The Skinny on Nascent Iodine
‘Nascent Iodine’ once referred to sodium iodide. The term was later used by a self-professed clairvoyant, Edgar Cayce, to describe ‘free iodine’ where iodine is not bound to another element. Supposedly, this was done by adding electromagnetic energy. However, this idea is not in line with scientific understanding and has been disregarded.1
The concept of nascent state has been debunked. Thus, the name nascent iodine is a misrepresentation.
When this ‘free iodine’ is exposed to sodium and potassium, it binds to them and becomes sodium iodide or potassium iodide. Those who pay the high price for nascent iodine can expect to get a low dose of sodium iodide or potassium iodide.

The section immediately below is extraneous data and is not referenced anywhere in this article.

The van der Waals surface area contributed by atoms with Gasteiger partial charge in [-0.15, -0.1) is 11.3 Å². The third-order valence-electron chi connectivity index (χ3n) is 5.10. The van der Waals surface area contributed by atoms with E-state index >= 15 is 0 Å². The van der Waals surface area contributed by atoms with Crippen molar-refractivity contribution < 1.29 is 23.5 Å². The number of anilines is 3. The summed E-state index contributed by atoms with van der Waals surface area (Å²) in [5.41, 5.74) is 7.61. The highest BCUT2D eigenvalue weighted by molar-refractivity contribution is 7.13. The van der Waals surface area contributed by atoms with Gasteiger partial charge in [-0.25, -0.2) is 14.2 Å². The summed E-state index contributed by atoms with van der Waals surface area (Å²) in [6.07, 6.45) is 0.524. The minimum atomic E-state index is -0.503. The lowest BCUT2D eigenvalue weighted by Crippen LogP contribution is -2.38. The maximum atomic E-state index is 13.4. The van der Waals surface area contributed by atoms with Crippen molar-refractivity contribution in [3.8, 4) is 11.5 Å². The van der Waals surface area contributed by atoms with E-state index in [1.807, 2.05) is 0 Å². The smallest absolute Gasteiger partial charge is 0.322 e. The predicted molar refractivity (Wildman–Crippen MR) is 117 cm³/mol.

The amount of elemental iodine in a single nascent iodine dose can be anywhere between 1% and 20% of a single Lugol’s or Dual Form iodine dose. With nascent iodine you are getting much less iodine for your money. More importantly, it does not provide enough iodine for full body supplementation.
Where is nascent iodine found in nature or food?
Nascent Iodine is not found in nature or food. The best food source of iodine is seaweed and it contains mostly the iodide form of iodine. Seaweed is high in both sodium iodide and potassium iodide. Zen Haus, keeping in line with science and nature, actively promotes the idea that iodide is the best form of iodine to supplement with.
Why do some users report positive results after taking nascent iodine?
Nascent Iodine still contains iodine but in much smaller amounts. Users who are severely iodine deficient may sense some benefits from the micro dose of iodine. The placebo effect can also be a factor.